Mystery Contender

A near upset, folks! While “quite fluffy” and “perfect form!”, these offered “no crunch”, were “flat” and “flavorless”—perhaps a bit “too uniform”? Still, nearly half the tasters were in favor of these croissants… from Monoprix.

Au final, controversy, surprise, and a little disappointment. “None of them was my perfect croissant,” as Kasia said. Perhaps the fourth American Smackdown in Paris will have to revisit this French classic…


Les rêves d'une boulangère (Brittany) said...

Great post! Croissants are such a typical treat of France; so yes, you should definitely continue your search.

Lost In Cheeseland said...

Ooooohhhhh how I wish I had been able to make this smackdown!! When will the next one be? I MUST be there. Looks like it was thorough research, well done!

a Broad said...

Oh ~ to have been there ...
We have medialunas here. They look like perfect little croissants but they are soaked in honey.
After a few years now, I have adjusted.
I can no longer recall the taste of a real Croissant.
( you may feel sorry for me now)

ParisBreakfasts said...

Big Merci for the shout out!
The croissant smackdown continued for me the next day (much to the detriment of my waistline) since the St. Germain pool is nearby Gerard Mulot and a skip away from Pierre Herme. Plus there was the 'local' boulangerie on my street corner, which in the end won out for their hint of sel and the the unwindingness of the crispy dough, if that makes any sense.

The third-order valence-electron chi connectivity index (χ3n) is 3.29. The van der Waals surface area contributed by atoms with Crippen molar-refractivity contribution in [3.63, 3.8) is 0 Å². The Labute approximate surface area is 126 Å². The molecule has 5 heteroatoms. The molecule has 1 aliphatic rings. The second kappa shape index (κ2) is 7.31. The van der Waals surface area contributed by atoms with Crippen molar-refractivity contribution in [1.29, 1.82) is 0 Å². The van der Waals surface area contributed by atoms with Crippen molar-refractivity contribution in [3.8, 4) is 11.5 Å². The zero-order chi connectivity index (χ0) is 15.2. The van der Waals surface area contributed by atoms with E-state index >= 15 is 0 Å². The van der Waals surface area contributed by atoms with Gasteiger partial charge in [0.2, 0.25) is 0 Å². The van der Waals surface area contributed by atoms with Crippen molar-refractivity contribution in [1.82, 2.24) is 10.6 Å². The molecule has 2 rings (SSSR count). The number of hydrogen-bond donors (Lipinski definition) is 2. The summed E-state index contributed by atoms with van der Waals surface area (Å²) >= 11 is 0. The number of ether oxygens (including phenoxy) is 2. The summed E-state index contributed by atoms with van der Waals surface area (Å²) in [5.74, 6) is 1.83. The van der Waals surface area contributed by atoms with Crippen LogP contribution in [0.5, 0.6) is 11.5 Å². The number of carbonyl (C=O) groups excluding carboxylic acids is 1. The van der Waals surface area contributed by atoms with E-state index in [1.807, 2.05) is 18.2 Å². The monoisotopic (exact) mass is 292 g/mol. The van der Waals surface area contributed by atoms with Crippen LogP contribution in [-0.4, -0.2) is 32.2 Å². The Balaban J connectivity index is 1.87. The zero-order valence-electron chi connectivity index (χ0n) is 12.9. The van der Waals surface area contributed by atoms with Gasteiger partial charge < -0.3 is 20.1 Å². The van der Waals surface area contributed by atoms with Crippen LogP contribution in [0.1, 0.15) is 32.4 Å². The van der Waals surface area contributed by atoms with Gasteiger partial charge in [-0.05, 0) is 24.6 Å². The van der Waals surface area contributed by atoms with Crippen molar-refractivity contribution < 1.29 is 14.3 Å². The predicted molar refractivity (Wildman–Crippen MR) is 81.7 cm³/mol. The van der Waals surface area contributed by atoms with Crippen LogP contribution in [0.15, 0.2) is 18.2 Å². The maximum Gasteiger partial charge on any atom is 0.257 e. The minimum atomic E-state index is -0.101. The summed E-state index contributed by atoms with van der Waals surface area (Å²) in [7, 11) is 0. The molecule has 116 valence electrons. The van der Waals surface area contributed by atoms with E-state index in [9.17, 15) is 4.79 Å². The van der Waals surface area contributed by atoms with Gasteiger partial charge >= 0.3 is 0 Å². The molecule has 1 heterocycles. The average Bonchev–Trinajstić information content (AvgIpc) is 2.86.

Fortunately I left Paris in the evening, so no more croissant smackedowns for a while...
Loads of fun and I love reading your commentary here. I wish I had boned up and read it before attending.
There is no reason on earth why a big purveyor like Monop should not do a mean croissant, she said in defense of her lowly choice.
Carolg :)

Lana said...

So fantastic! Have you ever had Moisan? Small chain of biologique boulangeries and they have the best croissants/baguettes in Paris! Yes, I just said that!

Karin (an alien parisienne) said...

How fun to read the review! And once again, I can enjoy vicariously without making myself sick in the process, so thank you. :)

I absolutely loved this sentence: "On a butter scale of “not nearly enough” to “gross, give me a napkin”, it should be squarely in the middle (or a titch on the gross side)."

Hahahahaha! Brilliant. :)

I wanted to let you know that last week before you did the Smackdown, I had read this article about an almond croissant comparison:
A Life Worth Eating: Croissants aux Amandes. It is a SUPER comprehensive post (and a little pretentious, but the author is a serious Foodie, so it probably should be an exact and discerning write-up). I thought it might give you some ideas of other places to try, and maybe doing an almond version of the croissant Smackdown, too.